The US has never really been Conservative in any sense . Liberty is an inherently Left Wing idea and no Rightist would have Freedom of Religion, Freedom of Speech, or shudder Elections. Bear arms? Sure. Its good fore society but the rest? Not as much. It would be duty, nation, tradition, faith and monarchy all the way down. To my eye the founding fathers were flaming liberals at least by 18th century standards. Hell Tom Paine was a borderline Commie (c.f Agrarian Justice) This is why we can’t have a Conservative revolution, there was never anything there to Conservative .… Read more »

Frip
Member
4 years ago

I don’t mind Buckley’s style. He definitely had one. Celebrity is half performance art, and he crafted a timeless, colorful character. Good for Bill. My problem with him (besides being a garbage person) is how he talked to hear himself talk. A true verbally preening narcissist. Odd that he was known for his debate skills, because (in my opinion) he was actually easily defeated by the better and quicker minds he’d talk with on his Firing Line. Most everyone, really. Chomsky embarrassed him. On a show they hosted together, Vidal got the better of him every 10 seconds. Just played… Read more »

abprosper
abprosper
Reply to  Frip
4 years ago

I remember that nonsense.

Useful public debate needs to have systems in place that sanction debating B.S and make people get down to brass tacks.

Of course getting twats like Buckley to show up for such things never works.

greyenlightenment
4 years ago

status will always prevail over tradition. hence conservatism must fail

LineInTheSand
LineInTheSand
Reply to  greyenlightenment
4 years ago

Who determines the definition of status? To a first approximation, the media. Who controls the media?

Ifrank
Ifrank
Reply to  LineInTheSand
4 years ago

Who controls the media? Journalists and artists, New York and Hollywood. Who controls the journalist and artists? The schools, and the Left controls the schools.

G Lordon Giddy
G Lordon Giddy
4 years ago

Hey Z, I no longer see you on my You Tube feed? No problem I just come to your site for the podcast but just wondering?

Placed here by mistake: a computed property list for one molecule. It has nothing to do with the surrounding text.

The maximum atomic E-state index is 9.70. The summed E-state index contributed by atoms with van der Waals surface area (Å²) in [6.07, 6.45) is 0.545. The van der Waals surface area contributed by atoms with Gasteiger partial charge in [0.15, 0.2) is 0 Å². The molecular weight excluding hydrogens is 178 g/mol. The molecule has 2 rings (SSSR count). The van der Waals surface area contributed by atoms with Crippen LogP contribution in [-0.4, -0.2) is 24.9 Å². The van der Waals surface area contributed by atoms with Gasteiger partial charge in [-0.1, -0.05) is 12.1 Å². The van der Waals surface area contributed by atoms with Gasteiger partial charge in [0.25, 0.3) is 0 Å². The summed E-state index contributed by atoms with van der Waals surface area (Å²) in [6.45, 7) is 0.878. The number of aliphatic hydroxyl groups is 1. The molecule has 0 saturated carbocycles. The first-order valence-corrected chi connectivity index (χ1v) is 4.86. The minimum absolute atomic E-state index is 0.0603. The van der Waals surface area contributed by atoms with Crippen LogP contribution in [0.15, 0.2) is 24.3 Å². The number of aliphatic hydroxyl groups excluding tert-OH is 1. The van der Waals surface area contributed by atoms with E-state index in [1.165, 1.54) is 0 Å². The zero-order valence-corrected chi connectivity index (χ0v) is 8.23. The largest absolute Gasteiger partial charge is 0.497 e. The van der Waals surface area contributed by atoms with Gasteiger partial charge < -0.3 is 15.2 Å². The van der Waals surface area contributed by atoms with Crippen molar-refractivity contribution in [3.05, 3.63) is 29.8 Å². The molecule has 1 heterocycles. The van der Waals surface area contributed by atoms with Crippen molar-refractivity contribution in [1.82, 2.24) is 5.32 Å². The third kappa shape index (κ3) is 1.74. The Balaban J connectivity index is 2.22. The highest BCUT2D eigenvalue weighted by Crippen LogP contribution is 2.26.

Sometimes I share your You Tube podcast with friends.

G Lordon Giddy
G Lordon Giddy
Reply to  thezman
4 years ago

I found it on You Tube but I had to search for it. I am subscribed to your channel with alerts turned on but it has not come up automatically for two weeks now.
Games being played in Silicon Valley I suppose.

bilejones
Member
Reply to  G Lordon Giddy
4 years ago

The censorship from the lunatic left is being cranked up bigtime .
https://www.takimag.com/article/the-steady-march-of-liberal-hypocrisy/

My once favorite search engine duckduckgo is increasingly filtering dissent and prioritizing the approved view.

Anybody got any cleaner options.

Lawdog
Lawdog
Member
Reply to  bilejones
4 years ago

I noticed that the other day. Results are becoming more and more similar to standard Google searches.

tarstarkas
tarstarkas
Reply to  G Lordon Giddy
4 years ago

It shows up in my feed. But then I always view YT on the subscription setting and not home page. It is that homepage view (youtube.com vs youtube.com/feed/subscriptions) that tends to hide so many new videos from people. There is a subscription section on the home page, but it is always missing videos from the people I subscribe to.

Frip
Member
4 years ago

I think I recall a National Review article, or maybe it was a chapter in Buckley’s book, “In Search of Anti-Semitism”. But the title was “Russel Kirk Stumbles into the Spotlight.” It questioned whether Kirk was an antisemite. I remember it from the wording of the headline itself. Buckley used the passive observant voice. Trying to get across that, “I’m helpless to stop these witch-hunts. Guys just stumble into trouble around here.”

conservatism
conservatism
4 years ago